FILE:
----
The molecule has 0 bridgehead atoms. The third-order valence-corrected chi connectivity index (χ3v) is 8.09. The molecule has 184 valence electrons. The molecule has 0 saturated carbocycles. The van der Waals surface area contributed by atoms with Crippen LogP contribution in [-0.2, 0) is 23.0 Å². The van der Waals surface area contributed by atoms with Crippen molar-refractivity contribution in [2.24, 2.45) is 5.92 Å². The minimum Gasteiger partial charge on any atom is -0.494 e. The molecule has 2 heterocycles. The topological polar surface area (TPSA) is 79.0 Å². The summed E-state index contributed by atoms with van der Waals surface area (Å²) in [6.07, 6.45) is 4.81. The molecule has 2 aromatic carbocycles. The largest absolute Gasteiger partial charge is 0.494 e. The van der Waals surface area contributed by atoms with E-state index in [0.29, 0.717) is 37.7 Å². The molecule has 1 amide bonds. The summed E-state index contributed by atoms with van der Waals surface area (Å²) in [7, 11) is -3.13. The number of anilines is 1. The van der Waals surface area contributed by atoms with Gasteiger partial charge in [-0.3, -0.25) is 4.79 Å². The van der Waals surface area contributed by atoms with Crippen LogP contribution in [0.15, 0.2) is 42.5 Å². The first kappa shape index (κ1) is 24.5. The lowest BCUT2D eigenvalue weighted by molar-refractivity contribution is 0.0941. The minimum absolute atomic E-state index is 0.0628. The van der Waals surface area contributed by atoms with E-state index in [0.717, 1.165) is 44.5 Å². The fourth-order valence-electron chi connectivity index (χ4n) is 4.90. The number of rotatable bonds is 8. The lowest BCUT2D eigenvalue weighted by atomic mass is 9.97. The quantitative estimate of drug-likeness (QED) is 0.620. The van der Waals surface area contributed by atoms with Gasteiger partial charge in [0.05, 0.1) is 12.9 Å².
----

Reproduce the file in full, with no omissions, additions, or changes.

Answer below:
The molecule has 0 bridgehead atoms. The third-order valence-corrected chi connectivity index (χ3v) is 8.09. The molecule has 184 valence electrons. The molecule has 0 saturated carbocycles. The van der Waals surface area contributed by atoms with Crippen LogP contribution in [-0.2, 0) is 23.0 Å². The van der Waals surface area contributed by atoms with Crippen molar-refractivity contribution in [2.24, 2.45) is 5.92 Å². The minimum Gasteiger partial charge on any atom is -0.494 e. The molecule has 2 heterocycles. The topological polar surface area (TPSA) is 79.0 Å². The summed E-state index contributed by atoms with van der Waals surface area (Å²) in [6.07, 6.45) is 4.81. The molecule has 2 aromatic carbocycles. The largest absolute Gasteiger partial charge is 0.494 e. The van der Waals surface area contributed by atoms with E-state index in [0.29, 0.717) is 37.7 Å². The molecule has 1 amide bonds. The summed E-state index contributed by atoms with van der Waals surface area (Å²) in [7, 11) is -3.13. The number of anilines is 1. The van der Waals surface area contributed by atoms with Gasteiger partial charge in [-0.3, -0.25) is 4.79 Å². The van der Waals surface area contributed by atoms with Crippen LogP contribution in [0.15, 0.2) is 42.5 Å². The first kappa shape index (κ1) is 24.5. The lowest BCUT2D eigenvalue weighted by molar-refractivity contribution is 0.0941. The minimum absolute atomic E-state index is 0.0628. The van der Waals surface area contributed by atoms with E-state index in [0.717, 1.165) is 44.5 Å². The fourth-order valence-electron chi connectivity index (χ4n) is 4.90. The number of rotatable bonds is 8. The lowest BCUT2D eigenvalue weighted by atomic mass is 9.97. The quantitative estimate of drug-likeness (QED) is 0.620. The van der Waals surface area contributed by atoms with Gasteiger partial charge in [0.05, 0.1) is 12.9 Å².